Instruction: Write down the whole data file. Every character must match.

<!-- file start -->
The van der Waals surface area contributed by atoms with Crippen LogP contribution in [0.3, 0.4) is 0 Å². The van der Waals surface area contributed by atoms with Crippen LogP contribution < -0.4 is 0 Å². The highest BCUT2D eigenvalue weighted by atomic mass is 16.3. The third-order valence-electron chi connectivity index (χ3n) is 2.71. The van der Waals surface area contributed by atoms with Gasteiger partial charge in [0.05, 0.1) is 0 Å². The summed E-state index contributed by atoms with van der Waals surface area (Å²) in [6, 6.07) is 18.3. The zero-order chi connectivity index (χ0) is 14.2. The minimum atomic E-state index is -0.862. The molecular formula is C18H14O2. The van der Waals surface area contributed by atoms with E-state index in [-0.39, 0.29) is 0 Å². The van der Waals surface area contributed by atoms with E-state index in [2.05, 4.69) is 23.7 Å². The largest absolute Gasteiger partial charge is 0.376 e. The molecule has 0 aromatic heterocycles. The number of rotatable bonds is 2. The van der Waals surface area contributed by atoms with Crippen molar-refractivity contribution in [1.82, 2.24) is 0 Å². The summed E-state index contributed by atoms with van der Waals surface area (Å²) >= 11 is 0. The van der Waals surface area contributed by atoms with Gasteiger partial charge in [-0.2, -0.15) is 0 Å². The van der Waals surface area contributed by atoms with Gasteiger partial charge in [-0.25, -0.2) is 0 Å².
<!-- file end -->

The van der Waals surface area contributed by atoms with Crippen LogP contribution in [0.3, 0.4) is 0 Å². The van der Waals surface area contributed by atoms with Crippen LogP contribution < -0.4 is 0 Å². The highest BCUT2D eigenvalue weighted by atomic mass is 16.3. The third-order valence-electron chi connectivity index (χ3n) is 2.71. The van der Waals surface area contributed by atoms with Gasteiger partial charge in [0.05, 0.1) is 0 Å². The summed E-state index contributed by atoms with van der Waals surface area (Å²) in [6, 6.07) is 18.3. The zero-order chi connectivity index (χ0) is 14.2. The minimum atomic E-state index is -0.862. The molecular formula is C18H14O2. The van der Waals surface area contributed by atoms with E-state index in [-0.39, 0.29) is 0 Å². The van der Waals surface area contributed by atoms with E-state index in [2.05, 4.69) is 23.7 Å². The largest absolute Gasteiger partial charge is 0.376 e. The molecule has 0 aromatic heterocycles. The number of rotatable bonds is 2. The van der Waals surface area contributed by atoms with Crippen molar-refractivity contribution in [1.82, 2.24) is 0 Å². The summed E-state index contributed by atoms with van der Waals surface area (Å²) >= 11 is 0. The van der Waals surface area contributed by atoms with Gasteiger partial charge in [-0.2, -0.15) is 0 Å². The van der Waals surface area contributed by atoms with Gasteiger partial charge in [-0.25, -0.2) is 0 Å².